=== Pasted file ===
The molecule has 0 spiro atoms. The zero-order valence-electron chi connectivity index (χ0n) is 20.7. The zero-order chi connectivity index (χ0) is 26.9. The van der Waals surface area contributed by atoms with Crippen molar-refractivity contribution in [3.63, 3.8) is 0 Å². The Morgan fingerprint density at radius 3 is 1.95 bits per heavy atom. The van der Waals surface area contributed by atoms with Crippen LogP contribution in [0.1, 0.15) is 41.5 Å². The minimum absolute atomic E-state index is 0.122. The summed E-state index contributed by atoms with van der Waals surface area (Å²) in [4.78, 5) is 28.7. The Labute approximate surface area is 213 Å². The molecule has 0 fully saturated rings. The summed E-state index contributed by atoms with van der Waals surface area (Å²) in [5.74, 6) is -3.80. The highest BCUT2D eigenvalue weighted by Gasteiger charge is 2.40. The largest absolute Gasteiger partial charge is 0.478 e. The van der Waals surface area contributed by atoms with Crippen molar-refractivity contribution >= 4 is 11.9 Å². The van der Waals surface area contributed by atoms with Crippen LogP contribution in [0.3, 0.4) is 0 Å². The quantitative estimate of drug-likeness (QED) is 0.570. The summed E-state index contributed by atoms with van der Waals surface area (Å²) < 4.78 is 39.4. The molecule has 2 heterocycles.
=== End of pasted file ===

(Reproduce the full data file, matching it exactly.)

The molecule has 0 spiro atoms. The zero-order valence-electron chi connectivity index (χ0n) is 20.7. The zero-order chi connectivity index (χ0) is 26.9. The van der Waals surface area contributed by atoms with Crippen molar-refractivity contribution in [3.63, 3.8) is 0 Å². The Morgan fingerprint density at radius 3 is 1.95 bits per heavy atom. The van der Waals surface area contributed by atoms with Crippen LogP contribution in [0.1, 0.15) is 41.5 Å². The minimum absolute atomic E-state index is 0.122. The summed E-state index contributed by atoms with van der Waals surface area (Å²) in [4.78, 5) is 28.7. The Labute approximate surface area is 213 Å². The molecule has 0 fully saturated rings. The summed E-state index contributed by atoms with van der Waals surface area (Å²) in [5.74, 6) is -3.80. The highest BCUT2D eigenvalue weighted by Gasteiger charge is 2.40. The largest absolute Gasteiger partial charge is 0.478 e. The van der Waals surface area contributed by atoms with Crippen molar-refractivity contribution >= 4 is 11.9 Å². The van der Waals surface area contributed by atoms with Crippen LogP contribution in [0.3, 0.4) is 0 Å². The quantitative estimate of drug-likeness (QED) is 0.570. The summed E-state index contributed by atoms with van der Waals surface area (Å²) < 4.78 is 39.4. The molecule has 2 heterocycles.